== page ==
Monday, March 10, 2008

Town planning and modular buildings

There's a neat (relatively) new fan magazine on the LEGO scene, called RailBricks. As with many fan magazines, output is irregular, with two issues so far. For some reason, the driving force behind it, Jeramy Spurgeon (that's not a typo) also a driving force of IndyLUG, has listed me as on the editorial board. Maybe because I bought him a beer once? Maybe because I DIDN'T buy him a beer one time and he's getting me back.

Anyway, the next issue has a theme, as did the last one. This one is "tips and tricks" and I've managed to let myself get roped into (possibly... see my post on procrastination!) writing an article for it, on town planning and modular buildings.

Being lazy, I thought maybe I'd rattle on about the topic here and see if I can later reuse some of what I say. Being a procrastinator, I'm writing this blog post now, instead of the real work I SHOULD be doing instead.... OK enough preface! :)

Frank Ellison, a very noted model railroader from its early days, said famously that a train layout is a stage and the trains are the actors. And you can see that's very true for most conventional model railroaders... when you see a layout, it's a series of scenes through which the trains run.

But I'm not sure that's as true for LEGO layouts. At least it seems to me that a certain number of clubs lately have had layouts where the buildings take center stage. I think you'd agree that a layout that features most of the major buildings of downtown Columbus, for example, or a layout with an 11 foot high building and several other very tall ones as well, is not a layout that's primarily about the trains.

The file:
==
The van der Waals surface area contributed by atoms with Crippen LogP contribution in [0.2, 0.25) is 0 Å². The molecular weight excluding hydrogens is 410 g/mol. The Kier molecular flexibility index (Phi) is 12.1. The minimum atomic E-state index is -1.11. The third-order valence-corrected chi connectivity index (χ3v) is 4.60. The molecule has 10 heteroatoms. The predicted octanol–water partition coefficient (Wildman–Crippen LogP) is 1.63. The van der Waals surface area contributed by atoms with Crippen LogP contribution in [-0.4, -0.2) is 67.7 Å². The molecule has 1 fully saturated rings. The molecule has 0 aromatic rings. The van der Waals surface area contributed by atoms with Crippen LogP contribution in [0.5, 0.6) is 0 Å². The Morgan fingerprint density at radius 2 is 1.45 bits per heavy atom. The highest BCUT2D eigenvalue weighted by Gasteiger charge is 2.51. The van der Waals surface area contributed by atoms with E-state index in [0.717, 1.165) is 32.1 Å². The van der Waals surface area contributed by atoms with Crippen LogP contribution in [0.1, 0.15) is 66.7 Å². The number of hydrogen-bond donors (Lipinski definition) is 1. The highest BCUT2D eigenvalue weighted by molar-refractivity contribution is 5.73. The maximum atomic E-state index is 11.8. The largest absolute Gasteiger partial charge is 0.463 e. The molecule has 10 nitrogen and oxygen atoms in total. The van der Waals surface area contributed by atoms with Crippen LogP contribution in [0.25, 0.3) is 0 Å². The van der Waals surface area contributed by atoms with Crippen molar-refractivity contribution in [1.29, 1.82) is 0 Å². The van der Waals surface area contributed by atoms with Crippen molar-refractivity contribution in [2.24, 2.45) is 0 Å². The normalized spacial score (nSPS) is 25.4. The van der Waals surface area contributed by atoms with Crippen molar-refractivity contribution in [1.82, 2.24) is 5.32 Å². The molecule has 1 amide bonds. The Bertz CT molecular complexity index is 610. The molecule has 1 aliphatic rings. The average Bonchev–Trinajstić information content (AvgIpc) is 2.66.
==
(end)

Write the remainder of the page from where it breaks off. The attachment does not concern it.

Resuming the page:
Well that's OK, really, as long as you're having fun. But if you want the layout to be a crowd pleaser (and that's what generates repeat income for your club, the buzz a good layout generates with the show organizers, see my previous post on show mechanics) it helps to have some plan and to have your layout "hang together".

Layout planning is a very broad topic and I'm not going to go into it here except to note that it is helpful to have flexibility in your buildings. At MichLTC we find that each layout is different, Some are small, some medium sized, and some are large. We use a block based planning system in which the layout is divided into areas (usually blocks, for city areas) and each block assigned to a builder. (this works for us because the club owns enough road plates to pave all the streets on a typical layout... remember that "generating income bit"?)

Some builders enjoy building large set-piece blocks but I myself prefer to have a collection of buildings to draw from and to pick and choose which buildings I will use with which others.

I can do this because my buildings (and those of my building partner :) ) are modular, they all take up either a half or a full baseplate. Now, in real life, irregularly sized lots mean that real buildings tend to be irregular widths, but for the most part that hasn't been a major drawback for us, the use of full and half width buildings, mixed up, gives enough irregularity.

So I would advocate modularity to allow rearrangement.

But I'll go further. Height matters too. If you look at real city blocks there is a tendency for heights to be somewhat clustered... it is rare (but not unheard of, true) for a 1 story building to be in the same block as a 50 story building. This is a matter of economics, buildings go upwards when there is economic reason for them to do so (high land prices, desire to be near other workers/companies/services). So... if a block is in with other "tall blocks" it is helpful to have tall buildings. And if it's in with other "small blocks" it is helpful to have small buildings.

This argues for vertical modularity as well... the ability to add and remove stories is a useful attribute. it also means that a building can be "finished" and yet you still can add more to it.

So how do you achieve this? That's the subject for my next blog post on this topic area... Stay tuned.

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